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Real Religious Persecution




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Two Names on a Wall: Putting a Photo to a Name (Michael G. Vinassa)

Gary Fouse
fousesquawk


                         
                                                           Michael Gene Vinassa (1946-1966) Distinguished Service Cross
                                                           Photo 1959 at age 13



For the past several years now, I have celebrated Memorial Day by writing about and re-posting information about two of my high school buddies who died in the Vietnam war, Michael Vinassa and Dorian Houser. Now I have an update on one of them, (Michael).

A couple of weeks  ago, I was contacted by Janna Hoehn and Dana Kwist, two representatives of Wall of Faces, a project dedicated to locating and posting photos of each of the 58,000+ troops killed in Vietnam. This project is part of the Vietnam Veterans Memorial Fund, Faces Never Forgotten Program. The VVMF Education Center, located between the Vietnam Memorial and Lincoln Monument in Washington DC, exhibits the photos.

For the overwhelming majority of these, photos are readily available, but for some, it has been harder. Such was especially the case with Mike. The good folks at Wall of Faces had read my online postings about Mike. and thus, reached out to me. Needless to say, while I didn't have any photos of Mike myself, I volunteered to help with my own contacts and former friends.

Just to give you an idea of how challenging the task was, Wall of Faces had gone through high school yearbooks, army post photos, newspaper articles, obits, all without success. I myself contacted Forest Lawn in Hollywood Hills, where Mike is buried next to his mother. I spoke to two people there who were most helpful and cooperative, but Forest Lawn had no photos in their records. I reached out to those friends of ours who I still had contact with. I searched the websites of the three Army posts where Mike had trained before going to Vietnam. I enlisted the help of two retired DEA agents who are now private investigators, John Marcello and John Hudock of the Phoenix Investigative Group, one of whom (Marcello) is a Vietnam vet himself. They contributed their time pro bono and came up with some fascinating details about Mike's family. All the while, a team of about 5-6 Wall of Faces researchers were digging up details and leads and writing letters. We tried to track down Mike's fiancee and best friend, up to now without success.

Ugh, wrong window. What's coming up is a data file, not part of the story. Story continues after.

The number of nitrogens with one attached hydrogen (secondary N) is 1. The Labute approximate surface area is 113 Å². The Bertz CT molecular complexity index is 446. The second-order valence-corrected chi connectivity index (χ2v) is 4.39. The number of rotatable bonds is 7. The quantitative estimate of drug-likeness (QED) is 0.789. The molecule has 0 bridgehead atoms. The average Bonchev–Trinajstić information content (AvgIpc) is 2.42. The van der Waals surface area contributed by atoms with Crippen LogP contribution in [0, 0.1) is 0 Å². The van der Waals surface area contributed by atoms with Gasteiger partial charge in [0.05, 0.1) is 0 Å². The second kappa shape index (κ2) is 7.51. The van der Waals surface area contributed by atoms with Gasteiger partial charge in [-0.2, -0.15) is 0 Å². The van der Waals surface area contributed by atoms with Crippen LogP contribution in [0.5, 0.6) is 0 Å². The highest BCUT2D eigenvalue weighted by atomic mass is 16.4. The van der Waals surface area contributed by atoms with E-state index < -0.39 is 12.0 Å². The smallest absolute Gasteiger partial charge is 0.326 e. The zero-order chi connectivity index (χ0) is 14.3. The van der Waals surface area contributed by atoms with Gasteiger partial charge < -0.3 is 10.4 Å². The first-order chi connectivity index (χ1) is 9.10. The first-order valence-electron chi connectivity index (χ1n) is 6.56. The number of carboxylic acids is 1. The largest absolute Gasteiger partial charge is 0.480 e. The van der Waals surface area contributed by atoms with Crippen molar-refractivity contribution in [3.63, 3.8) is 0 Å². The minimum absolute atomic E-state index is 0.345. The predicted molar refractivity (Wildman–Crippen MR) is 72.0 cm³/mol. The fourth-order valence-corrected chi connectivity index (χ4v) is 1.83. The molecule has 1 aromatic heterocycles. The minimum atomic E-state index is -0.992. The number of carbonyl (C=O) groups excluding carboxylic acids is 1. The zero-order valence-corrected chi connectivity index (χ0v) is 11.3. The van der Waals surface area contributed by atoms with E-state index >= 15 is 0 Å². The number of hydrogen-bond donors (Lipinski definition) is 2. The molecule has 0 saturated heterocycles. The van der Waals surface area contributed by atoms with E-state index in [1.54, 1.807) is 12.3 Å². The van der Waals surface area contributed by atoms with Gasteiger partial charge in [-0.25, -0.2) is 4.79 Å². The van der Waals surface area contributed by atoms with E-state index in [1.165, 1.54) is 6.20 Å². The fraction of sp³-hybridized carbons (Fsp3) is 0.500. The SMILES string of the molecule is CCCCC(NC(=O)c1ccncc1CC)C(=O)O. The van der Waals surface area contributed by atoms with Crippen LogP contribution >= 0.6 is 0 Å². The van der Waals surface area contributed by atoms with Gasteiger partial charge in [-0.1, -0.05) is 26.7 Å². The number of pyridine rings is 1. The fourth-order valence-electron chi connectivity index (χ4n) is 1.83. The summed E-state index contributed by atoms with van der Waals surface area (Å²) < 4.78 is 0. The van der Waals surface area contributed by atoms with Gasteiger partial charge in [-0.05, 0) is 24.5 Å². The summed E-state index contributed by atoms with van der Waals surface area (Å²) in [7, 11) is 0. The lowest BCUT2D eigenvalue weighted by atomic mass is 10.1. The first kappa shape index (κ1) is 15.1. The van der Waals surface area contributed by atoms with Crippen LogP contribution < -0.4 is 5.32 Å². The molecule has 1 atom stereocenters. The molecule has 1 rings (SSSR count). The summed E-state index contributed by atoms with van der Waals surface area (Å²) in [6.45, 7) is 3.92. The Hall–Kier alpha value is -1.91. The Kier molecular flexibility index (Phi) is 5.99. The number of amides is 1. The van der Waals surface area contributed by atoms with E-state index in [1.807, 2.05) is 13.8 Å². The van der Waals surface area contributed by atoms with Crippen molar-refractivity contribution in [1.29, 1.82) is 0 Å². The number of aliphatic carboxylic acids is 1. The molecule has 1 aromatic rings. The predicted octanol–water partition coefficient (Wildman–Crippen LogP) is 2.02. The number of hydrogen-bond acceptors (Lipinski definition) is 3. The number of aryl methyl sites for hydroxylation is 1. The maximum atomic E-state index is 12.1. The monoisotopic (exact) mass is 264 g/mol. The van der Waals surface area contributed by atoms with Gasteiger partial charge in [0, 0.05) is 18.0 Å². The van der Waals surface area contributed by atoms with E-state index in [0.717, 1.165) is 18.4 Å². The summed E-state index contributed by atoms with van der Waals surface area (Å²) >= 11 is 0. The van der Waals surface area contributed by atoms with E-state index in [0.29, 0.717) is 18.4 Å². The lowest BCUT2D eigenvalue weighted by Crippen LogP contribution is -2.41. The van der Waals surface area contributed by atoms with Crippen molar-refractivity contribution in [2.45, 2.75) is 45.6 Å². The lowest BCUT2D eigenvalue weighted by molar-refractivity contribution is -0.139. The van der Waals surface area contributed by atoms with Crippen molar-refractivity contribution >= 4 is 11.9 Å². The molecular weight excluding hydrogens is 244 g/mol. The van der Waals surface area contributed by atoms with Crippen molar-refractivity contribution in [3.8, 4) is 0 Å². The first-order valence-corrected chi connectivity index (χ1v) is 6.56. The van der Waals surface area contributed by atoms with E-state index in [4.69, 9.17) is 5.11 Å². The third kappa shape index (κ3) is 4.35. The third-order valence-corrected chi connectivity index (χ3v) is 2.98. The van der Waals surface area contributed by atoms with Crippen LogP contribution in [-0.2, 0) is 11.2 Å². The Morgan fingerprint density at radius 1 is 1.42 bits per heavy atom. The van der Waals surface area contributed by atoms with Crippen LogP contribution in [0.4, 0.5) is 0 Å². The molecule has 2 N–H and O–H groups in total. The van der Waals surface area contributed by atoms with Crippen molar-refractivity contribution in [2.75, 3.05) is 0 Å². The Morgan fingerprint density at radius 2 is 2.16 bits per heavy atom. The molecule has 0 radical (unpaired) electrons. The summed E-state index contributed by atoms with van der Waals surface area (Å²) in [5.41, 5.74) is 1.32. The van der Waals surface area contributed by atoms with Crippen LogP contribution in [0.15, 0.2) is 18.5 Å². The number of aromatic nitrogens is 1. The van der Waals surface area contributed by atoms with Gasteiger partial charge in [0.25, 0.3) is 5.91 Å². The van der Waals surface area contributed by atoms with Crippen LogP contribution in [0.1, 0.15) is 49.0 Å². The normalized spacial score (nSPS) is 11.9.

Then, just last night, we hit paydirt.

One of our mutual high school friends, Kenny Easum, now living in Wisconsin, dug up a 60-year-old photo of Mike from his junior high school yearbook from 1959. There was Mike in the 7th grade, 13 years old. I passed the photo along, and needless to say, we were all ecstatic.

Here is a message I received this morning from Sue Rice of VVMF.

"To everyone involved with the finding of Michael Vinassa's photo,. I want to express my sincere appreciation.  Michael has been an exceptional hard find.  I will be taking his photo to our next annual 1-8 Jumping Mustang reunion in Anaheim.  Our 34th annual reunion will be held from Sep 5-8, at the Sheraton Park Hotel, opening ceremony with flag raising at 9 am sharp.
1855 South Harbor Blvd,
Anaheim CA 92802

If anyone lives in the area, I would loved to meet you and introduce you to the Host, Mike Price.

Please pass this info on to anyone you choose.

I will await the posting of Michael's photo on the VVMF wall of faces."

Best Regards,
Honor and Courage

Sue Rice
VVMF

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Needless to say, I would be honored to attend the above reunion. Unfortunately, it will coincide with my own army reunion coming up in Wyoming. If there is any way I can stop by on the way to the airport, I will try my hardest.

Here is how Mike earned the Distinguished Service Cross, our nation's highest award for battlefield bravery after the Congressional Medal of Honor.

It has been an honor to assist Wall of Faces in this effort to make a final tribute to Mike's memory. My thanks go out to all who assisted in this effort. Most of all, I want to thank the Wall of Faces team for all they do.


-Together We Served.com

Anti-Semitism Today and the Great Debate




Gary Fouse
fousesquawk
http://garyfouse.blogspot.com


This article first appeared in New English Review.


As a Gentile teacher who first became alarmed at campus anti-Semitism about 13 years ago on the University of California at Irvine, I have witnessed what I feel is a transition in that issue. Let me explain.

The Israeli-Palestinian conflict has become a hot button issue on American college campuses. The only logical explanation, in my view, is that the Palestinian movement, both in the Middle East and North America, has been very effective in convincing many uninformed and gullible students that Israel is guilty of massive human rights violations against the Palestinian people including apartheid and even genocide. This pro-Palestinian movement is well-organized and well-funded. In my view, more than any other factor, it has led to a resurgence of anti-Semitism in the US and Canada.

In Europe, where the situation is so grievous that Jews are leaving by the tens of thousands, Israel is more an issue to the native Europeans. In contrast, the wave of recent Muslim immigrants, migrants, asylum-seekers and refugees, need no Palestinian issue to stoke their centuries-old hatred of Jews. Not all Muslims, of course, but it is undeniable that hatred of Jews (and Christians) is deeply embedded in Islamic history and teaching.